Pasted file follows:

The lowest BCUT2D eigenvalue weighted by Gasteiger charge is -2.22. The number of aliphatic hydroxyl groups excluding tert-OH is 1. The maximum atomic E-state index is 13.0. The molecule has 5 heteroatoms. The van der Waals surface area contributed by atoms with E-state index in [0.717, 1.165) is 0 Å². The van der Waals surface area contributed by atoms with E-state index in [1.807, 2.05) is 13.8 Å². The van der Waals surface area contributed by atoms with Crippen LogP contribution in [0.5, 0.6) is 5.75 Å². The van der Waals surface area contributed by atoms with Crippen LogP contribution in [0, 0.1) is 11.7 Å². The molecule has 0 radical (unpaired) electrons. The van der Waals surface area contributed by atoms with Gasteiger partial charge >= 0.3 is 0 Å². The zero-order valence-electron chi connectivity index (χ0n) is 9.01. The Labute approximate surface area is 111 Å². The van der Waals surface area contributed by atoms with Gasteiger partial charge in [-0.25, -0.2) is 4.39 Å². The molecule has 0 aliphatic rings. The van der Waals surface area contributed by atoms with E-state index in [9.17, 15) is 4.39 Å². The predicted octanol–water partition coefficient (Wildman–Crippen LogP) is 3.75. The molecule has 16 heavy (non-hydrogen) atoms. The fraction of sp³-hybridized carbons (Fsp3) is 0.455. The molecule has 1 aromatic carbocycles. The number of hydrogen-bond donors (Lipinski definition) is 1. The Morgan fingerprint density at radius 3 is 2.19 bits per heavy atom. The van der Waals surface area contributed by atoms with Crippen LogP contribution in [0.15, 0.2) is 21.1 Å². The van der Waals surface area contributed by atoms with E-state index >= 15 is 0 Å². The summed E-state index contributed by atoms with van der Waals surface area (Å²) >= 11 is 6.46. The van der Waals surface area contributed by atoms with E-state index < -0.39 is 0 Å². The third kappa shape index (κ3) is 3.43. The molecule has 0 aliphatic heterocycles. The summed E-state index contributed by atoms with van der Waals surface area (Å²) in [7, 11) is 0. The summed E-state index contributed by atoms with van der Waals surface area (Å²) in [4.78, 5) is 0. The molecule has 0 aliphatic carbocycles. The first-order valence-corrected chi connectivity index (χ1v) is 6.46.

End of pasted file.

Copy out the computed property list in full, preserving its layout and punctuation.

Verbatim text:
The lowest BCUT2D eigenvalue weighted by Gasteiger charge is -2.22. The number of aliphatic hydroxyl groups excluding tert-OH is 1. The maximum atomic E-state index is 13.0. The molecule has 5 heteroatoms. The van der Waals surface area contributed by atoms with E-state index in [0.717, 1.165) is 0 Å². The van der Waals surface area contributed by atoms with E-state index in [1.807, 2.05) is 13.8 Å². The van der Waals surface area contributed by atoms with Crippen LogP contribution in [0.5, 0.6) is 5.75 Å². The van der Waals surface area contributed by atoms with Crippen LogP contribution in [0, 0.1) is 11.7 Å². The molecule has 0 radical (unpaired) electrons. The van der Waals surface area contributed by atoms with Gasteiger partial charge >= 0.3 is 0 Å². The zero-order valence-electron chi connectivity index (χ0n) is 9.01. The Labute approximate surface area is 111 Å². The van der Waals surface area contributed by atoms with Gasteiger partial charge in [-0.25, -0.2) is 4.39 Å². The molecule has 0 aliphatic rings. The van der Waals surface area contributed by atoms with E-state index in [9.17, 15) is 4.39 Å². The predicted octanol–water partition coefficient (Wildman–Crippen LogP) is 3.75. The molecule has 16 heavy (non-hydrogen) atoms. The fraction of sp³-hybridized carbons (Fsp3) is 0.455. The molecule has 1 aromatic carbocycles. The number of hydrogen-bond donors (Lipinski definition) is 1. The Morgan fingerprint density at radius 3 is 2.19 bits per heavy atom. The van der Waals surface area contributed by atoms with Crippen LogP contribution in [0.15, 0.2) is 21.1 Å². The van der Waals surface area contributed by atoms with E-state index >= 15 is 0 Å². The summed E-state index contributed by atoms with van der Waals surface area (Å²) >= 11 is 6.46. The van der Waals surface area contributed by atoms with E-state index < -0.39 is 0 Å². The third kappa shape index (κ3) is 3.43. The molecule has 0 aliphatic heterocycles. The summed E-state index contributed by atoms with van der Waals surface area (Å²) in [7, 11) is 0. The summed E-state index contributed by atoms with van der Waals surface area (Å²) in [4.78, 5) is 0. The molecule has 0 aliphatic carbocycles. The first-order valence-corrected chi connectivity index (χ1v) is 6.46.